Eighteenth Sunday After Pentecost

We’ve been considering what makes for strong community. In sum, it is wisdom. Indeed, wisdom is the art of living well together.

Now wisdom, as we’ve already learned, manifests itself in speech. The wise person knows what to say and when to say it. He also knows when it’s good not to say anything at all. The wise person knows how to build up and encourage, correct and even warn people with well-chosen words.

But wisdom also manifests itself in mutual submission. The wise person knows when to step aside to make room for another. The wise person knows when to yield to another so that that one will have a chance too. In a community of wise persons, each one defers to the other. If one defers to another now, he can expect the other to defer to him later. This reciprocity ensures that each may appreciate the gifts the other has to offer. This is what it means to be gracious to one another. In sum, wisdom consists in taking turns.

On reflection, these are good practices for any community to follow. Whether we are talking about a scout troop, a book club, or an AA meeting, these practices, when observed, will make for strong community. Whatever we have said applies to the church certainly applies also to these communities.

But the church is different. It’s distinguished from these communities in one important respect. In the church there is not only a horizontal dimension. There is also a vertical dimension. We look across at one another. That is the horizontal. But we also look up to God together. That is the vertical.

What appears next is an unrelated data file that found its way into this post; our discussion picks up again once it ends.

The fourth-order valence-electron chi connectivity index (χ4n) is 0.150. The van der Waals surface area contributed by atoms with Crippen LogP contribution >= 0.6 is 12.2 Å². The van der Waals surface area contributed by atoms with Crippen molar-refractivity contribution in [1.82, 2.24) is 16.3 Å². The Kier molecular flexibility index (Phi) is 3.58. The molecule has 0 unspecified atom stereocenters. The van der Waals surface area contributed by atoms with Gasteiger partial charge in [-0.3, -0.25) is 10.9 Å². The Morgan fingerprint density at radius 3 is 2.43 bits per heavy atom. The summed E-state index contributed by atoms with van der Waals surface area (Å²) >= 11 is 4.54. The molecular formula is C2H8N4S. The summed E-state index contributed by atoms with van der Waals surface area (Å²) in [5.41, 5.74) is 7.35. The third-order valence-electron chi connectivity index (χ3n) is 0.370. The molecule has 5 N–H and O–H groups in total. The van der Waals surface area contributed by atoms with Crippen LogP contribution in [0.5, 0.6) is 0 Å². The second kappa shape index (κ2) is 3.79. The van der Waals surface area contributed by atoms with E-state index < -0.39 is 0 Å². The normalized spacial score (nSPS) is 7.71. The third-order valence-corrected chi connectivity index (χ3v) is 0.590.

God is a part of the community, the wise community, which is the church. Indeed, he created it and is ready and willing to make it wise. Earlier James writes that God chose to give us birth through the word of truth, that we might be a kind of firstfruits of all he created (2:18). This helps explain why the Reformed tradition, in which the Presbyterian churches stand, has defined the church as creation of the word. In the church we can expect to encounter God’s living Word. About no other community can we say the same thing. James exhorts us to get rid of all the moral filth and the evil that is so prevalent and humbly accept the word implanted in us, which can save us (2:21). 

So God is at the very origin of the community. But we are not to imagine somehow that once God created the community, he withdraws from it. On the contrary, by his grace, by his infinite patience, God is with us, and will never leave us, even when we give him good reason to. God wants to be actively involved in the community. He really wants to be a part of the lives of each one of us. God has access to our lives when we open them up to him in prayer.